Contemporary sex offender treatment: Incorporating circles of support and the good lives model
What Else Works?: Creative Work with Offenders
The GLM of rehabilitation is a strengths-based approach (Rapp, 1998), with a dual focus on risk management and psychological well-being. The GLM proposes that rehabilitation will be most effective when offenders learn to manage their risk of reoffending within the broader goal of learning to lead a better kind of life, which is one in which an individual meets his/her basic human needs in socially acceptable and personally satisfying ways. From a GLM perspective, it is not sufficient only to teach skills to reduce or manage risk factors. Instead, the challenge of achieving and maintaining behavioral change must be embedded within the experiences of personal well-being, personal identity, and a positive lifestyle. The GLM model is applied to sex offender treatment by including both meeting needs appropriately as part of the client's life plan and clinical guidelines within the treatment setting. The clinical setting should be positive, nonpunitive, and nonshaming. The chapter outlines Ward's (2004) list of clinical guidelines with a strengths-based approach. The COS involves a group of trained volunteers who meet regularly with a group and as individuals with a high-risk sex offender living in their community. They hold him/her accountable for past offending behavior through a relationship of care and support. The intent of the group support is to help sex offenders formulate personal goals that will result in the evolution of a more satisfying and meaningful life that consciously avoids the harmful sexual behaviors. The chapter describes how the GLM and COS have been used with sex offenders in the United Kingdom.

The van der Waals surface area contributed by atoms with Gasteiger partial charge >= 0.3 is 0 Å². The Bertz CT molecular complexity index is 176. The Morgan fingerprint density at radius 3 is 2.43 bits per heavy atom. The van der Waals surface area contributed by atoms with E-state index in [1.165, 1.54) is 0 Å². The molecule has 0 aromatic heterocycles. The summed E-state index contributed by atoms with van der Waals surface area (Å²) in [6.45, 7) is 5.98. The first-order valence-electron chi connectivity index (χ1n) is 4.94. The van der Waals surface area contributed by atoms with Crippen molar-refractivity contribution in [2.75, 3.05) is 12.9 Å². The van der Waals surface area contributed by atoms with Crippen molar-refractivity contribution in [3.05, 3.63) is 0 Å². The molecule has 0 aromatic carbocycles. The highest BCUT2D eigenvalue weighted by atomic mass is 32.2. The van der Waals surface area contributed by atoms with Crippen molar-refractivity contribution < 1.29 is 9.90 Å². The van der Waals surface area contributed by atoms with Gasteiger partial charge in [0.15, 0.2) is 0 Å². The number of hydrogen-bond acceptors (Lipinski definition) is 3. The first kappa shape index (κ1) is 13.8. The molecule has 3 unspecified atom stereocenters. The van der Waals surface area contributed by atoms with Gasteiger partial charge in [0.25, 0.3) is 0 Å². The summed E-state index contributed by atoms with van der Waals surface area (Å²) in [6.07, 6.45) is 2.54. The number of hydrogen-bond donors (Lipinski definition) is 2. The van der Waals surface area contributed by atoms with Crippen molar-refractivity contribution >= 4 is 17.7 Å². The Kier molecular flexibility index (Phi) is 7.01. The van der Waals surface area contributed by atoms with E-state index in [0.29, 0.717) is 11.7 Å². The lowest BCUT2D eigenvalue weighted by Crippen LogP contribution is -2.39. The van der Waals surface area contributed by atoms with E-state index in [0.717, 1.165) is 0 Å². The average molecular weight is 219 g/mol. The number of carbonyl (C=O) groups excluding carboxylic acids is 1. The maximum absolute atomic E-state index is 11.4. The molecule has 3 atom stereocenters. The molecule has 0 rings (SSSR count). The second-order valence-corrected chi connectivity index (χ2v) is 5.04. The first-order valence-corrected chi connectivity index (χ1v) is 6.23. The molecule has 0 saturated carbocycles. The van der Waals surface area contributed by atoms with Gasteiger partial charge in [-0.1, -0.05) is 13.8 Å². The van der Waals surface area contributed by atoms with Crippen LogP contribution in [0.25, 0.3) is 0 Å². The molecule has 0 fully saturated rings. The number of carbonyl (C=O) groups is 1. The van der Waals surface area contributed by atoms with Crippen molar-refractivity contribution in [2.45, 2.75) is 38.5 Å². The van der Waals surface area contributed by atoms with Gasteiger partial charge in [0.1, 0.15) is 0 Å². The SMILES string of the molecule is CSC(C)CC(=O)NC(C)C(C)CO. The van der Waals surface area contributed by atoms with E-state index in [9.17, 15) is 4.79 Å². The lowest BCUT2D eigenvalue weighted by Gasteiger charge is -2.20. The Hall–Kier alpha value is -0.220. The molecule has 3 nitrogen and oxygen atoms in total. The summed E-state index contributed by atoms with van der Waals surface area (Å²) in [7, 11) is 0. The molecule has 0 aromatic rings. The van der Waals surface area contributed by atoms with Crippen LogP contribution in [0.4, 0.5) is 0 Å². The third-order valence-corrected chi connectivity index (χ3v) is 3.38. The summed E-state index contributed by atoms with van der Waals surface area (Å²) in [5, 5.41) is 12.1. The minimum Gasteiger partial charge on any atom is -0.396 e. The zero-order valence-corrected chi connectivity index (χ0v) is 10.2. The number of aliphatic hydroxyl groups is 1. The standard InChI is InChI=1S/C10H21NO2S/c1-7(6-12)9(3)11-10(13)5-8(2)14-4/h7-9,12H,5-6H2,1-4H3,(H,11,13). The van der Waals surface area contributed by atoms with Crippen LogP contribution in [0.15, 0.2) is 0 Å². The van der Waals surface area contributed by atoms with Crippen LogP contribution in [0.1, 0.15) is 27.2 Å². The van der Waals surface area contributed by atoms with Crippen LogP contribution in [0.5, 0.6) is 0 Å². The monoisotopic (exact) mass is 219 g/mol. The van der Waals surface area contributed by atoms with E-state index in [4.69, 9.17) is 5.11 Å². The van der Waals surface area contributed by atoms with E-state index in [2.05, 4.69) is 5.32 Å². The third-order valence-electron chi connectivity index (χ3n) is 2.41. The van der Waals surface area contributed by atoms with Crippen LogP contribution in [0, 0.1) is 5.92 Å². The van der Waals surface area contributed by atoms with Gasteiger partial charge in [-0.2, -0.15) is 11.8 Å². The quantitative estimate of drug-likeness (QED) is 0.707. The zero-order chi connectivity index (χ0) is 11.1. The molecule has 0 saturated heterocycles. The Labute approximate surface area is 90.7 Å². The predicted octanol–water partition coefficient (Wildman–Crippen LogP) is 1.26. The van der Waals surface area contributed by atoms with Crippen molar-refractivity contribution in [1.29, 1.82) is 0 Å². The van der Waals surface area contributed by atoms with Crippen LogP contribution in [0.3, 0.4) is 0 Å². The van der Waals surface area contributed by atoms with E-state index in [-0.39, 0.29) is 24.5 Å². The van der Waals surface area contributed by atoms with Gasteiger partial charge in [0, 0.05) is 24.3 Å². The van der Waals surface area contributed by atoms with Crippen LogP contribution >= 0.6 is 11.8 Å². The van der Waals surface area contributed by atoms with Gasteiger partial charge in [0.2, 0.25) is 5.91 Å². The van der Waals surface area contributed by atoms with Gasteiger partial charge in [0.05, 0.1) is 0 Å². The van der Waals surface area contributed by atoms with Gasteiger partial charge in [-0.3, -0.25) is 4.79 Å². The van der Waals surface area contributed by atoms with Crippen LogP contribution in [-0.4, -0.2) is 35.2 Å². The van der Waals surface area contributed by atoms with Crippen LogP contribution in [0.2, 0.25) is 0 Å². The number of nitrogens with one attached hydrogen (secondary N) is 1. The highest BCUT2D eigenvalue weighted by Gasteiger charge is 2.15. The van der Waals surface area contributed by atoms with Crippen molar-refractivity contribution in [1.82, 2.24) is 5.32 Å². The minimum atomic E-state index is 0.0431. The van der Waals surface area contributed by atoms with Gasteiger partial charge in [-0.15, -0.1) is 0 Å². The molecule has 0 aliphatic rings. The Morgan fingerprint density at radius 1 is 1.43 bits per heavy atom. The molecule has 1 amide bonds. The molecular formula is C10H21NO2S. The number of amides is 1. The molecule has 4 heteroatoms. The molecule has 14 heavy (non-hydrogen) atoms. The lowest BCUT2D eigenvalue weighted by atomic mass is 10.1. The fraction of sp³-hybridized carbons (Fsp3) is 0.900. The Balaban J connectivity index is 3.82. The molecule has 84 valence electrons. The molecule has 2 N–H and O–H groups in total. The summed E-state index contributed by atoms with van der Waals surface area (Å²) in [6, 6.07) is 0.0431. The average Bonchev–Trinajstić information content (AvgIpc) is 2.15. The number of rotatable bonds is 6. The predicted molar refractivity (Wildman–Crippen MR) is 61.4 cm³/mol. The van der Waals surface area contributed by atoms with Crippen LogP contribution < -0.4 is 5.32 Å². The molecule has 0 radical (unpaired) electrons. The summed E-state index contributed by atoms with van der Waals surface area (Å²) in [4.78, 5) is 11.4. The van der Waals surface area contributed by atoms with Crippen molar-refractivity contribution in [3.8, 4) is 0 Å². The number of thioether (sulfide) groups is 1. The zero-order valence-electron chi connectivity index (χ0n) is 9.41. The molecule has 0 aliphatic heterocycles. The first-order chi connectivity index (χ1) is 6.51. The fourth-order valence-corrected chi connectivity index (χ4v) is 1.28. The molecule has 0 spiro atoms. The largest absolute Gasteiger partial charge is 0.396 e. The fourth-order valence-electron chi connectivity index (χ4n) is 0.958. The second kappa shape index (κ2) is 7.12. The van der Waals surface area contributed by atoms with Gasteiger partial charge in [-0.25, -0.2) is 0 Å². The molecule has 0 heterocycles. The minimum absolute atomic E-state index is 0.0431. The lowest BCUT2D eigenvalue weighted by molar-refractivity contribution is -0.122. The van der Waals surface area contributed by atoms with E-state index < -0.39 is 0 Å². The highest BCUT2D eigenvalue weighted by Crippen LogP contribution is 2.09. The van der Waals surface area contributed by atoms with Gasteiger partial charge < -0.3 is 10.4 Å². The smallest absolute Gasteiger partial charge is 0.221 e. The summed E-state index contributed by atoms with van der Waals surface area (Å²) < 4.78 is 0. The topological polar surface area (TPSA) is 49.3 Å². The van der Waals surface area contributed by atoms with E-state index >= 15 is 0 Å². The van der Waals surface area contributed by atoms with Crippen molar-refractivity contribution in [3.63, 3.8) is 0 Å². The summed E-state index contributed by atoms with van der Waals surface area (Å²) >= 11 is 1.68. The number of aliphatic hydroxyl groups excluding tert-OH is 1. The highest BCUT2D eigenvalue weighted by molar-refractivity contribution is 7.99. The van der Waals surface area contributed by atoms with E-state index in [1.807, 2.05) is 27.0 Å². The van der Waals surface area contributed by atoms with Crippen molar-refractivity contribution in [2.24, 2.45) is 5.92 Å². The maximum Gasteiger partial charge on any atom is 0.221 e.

Carich, Mark S.; Wilson, Chris; Carich, Peter A.; and Calder, Martin C., "Contemporary sex offender treatment: Incorporating circles of support and the good lives model" (2013). Faculty Scholarship. 230.